Murdoch isn't playing games with ESPN
The News Corp. CEO will need to spend big to take on the 'Worldwide Leader in Sports.'
During its fourth-quarter earnings conference call, Disney CEO Bob Iger attributed ESPN's viewership decline to the National Basketball Association lockout. Unfortunately, the problem goes beyond one sport. For instance, ratings for "Monday Night Football" were down almost 10% this year, the sixth year the network broadcast the program -- though it remains the most-watched show on cable. Ratings for the BCS National Championship Game were the second-most watched in the history of cable television but were nonetheless down 8% from the previous year.
The ratings decline isn't endemic to ESPN. People are watching less TV overall. As The Wall Street Journal recently noted, "So far this year, the average audience for 11 of the 15 most-watched cable channels at any time of day has fallen from a year earlier." News Corp. also faces rivals such as Comcast's (CMCSA) NBC Universal and CBS (CBS), which are both trying to increase their footholds in sports programming.
Of course, ESPN -- the "Worldwide Leader in Sports" -- remains a formidable competitor. The network, which first aired in 1979, attracts more than 1.3 million viewers in prime time and was nominated this year for 52 Sports Emmy Awards. It will take Murdoch's empire several years to catch up to ESPN, if it can be done at all.
Nonetheless, News Corp., which owns 20 regional sports networks, puts its money where its mouth is when it comes to sports. It has secured the TV rights to the World Cup in 2018 and 2033, along with the Pac-12 Conference and Big-12 Conference games. The company's Fox network broadcasts National Football League and Major League Baseball games. It also owns Speed, a motor sports channel, and Fox Soccer Channel.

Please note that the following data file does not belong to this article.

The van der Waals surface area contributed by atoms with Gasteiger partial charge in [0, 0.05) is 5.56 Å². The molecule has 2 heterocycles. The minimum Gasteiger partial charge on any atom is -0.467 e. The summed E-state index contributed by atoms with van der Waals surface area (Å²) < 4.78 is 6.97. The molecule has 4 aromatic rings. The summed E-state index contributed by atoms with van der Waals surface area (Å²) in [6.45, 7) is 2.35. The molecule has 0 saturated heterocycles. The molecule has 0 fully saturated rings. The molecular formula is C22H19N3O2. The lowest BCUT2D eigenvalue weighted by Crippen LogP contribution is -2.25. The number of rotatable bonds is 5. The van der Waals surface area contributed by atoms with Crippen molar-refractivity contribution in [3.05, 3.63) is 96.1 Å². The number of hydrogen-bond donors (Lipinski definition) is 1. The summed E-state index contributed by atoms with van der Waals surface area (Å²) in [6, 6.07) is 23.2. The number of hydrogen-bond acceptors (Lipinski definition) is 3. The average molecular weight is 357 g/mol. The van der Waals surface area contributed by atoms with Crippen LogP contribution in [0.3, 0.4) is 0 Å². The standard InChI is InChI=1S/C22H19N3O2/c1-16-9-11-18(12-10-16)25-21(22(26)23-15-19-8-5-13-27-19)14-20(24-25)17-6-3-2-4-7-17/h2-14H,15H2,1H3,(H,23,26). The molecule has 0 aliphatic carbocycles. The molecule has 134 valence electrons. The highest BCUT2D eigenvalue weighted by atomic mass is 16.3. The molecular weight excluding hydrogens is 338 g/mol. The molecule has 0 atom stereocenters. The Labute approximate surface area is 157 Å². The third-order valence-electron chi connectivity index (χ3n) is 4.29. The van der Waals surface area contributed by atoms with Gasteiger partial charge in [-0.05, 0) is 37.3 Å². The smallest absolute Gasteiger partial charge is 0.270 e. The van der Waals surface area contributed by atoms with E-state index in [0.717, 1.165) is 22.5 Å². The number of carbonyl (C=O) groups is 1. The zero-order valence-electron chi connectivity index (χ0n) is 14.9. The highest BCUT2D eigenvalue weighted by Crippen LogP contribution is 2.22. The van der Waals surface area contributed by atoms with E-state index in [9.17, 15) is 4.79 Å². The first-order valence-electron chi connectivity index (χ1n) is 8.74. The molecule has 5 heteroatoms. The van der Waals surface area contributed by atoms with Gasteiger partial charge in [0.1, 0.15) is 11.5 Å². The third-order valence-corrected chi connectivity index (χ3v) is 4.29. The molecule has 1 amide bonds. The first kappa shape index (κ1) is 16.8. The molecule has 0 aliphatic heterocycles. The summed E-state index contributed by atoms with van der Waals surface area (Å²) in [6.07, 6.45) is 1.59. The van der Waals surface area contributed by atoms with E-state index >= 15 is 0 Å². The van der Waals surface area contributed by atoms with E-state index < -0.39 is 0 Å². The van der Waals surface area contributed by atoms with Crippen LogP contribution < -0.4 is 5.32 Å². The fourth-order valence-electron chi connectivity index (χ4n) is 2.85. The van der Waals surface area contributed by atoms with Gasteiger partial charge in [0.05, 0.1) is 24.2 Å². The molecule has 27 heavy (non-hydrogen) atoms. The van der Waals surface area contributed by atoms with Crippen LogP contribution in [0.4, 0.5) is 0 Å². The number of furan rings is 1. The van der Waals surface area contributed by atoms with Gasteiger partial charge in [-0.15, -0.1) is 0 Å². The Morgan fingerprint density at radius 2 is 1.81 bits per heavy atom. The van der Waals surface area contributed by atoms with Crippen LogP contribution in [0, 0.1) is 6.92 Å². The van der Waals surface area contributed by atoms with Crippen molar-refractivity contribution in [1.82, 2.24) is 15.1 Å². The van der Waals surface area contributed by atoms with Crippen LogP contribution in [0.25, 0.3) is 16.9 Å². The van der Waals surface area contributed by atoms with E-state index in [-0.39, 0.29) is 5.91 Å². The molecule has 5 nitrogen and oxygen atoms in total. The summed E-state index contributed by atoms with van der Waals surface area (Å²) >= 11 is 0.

Along with its formidable assets, News Corp. also employs top-notch talent such as the baseball commentator Ken Rosenthal. But as Bloomberg News, which broke the story Wednesday, notes, Murdoch's sports empire lags ESPN in affiliate fees, a huge money-maker for media companies. ESPN gets about $5.06 per subscriber per month this year, according to SNL Kagan data cited by Bloomberg. That's the most of any cable network.
Whether Murdoch's sports ambitions will be realized is an open question. Murdoch, though, is especially dangerous for ESPN because he has been known to pay more for assets than people think they are worth -- and he's willing to wait years for his investments to pay off.
If Murdoch is willing to make bets on newspapers, which experts argue are dying a slow death, and on a business cable channel that few demanded, taking on the ESPN colossus should be a piece of cake.
Jonathan Berr doesn't own shares of the companies discussed here.
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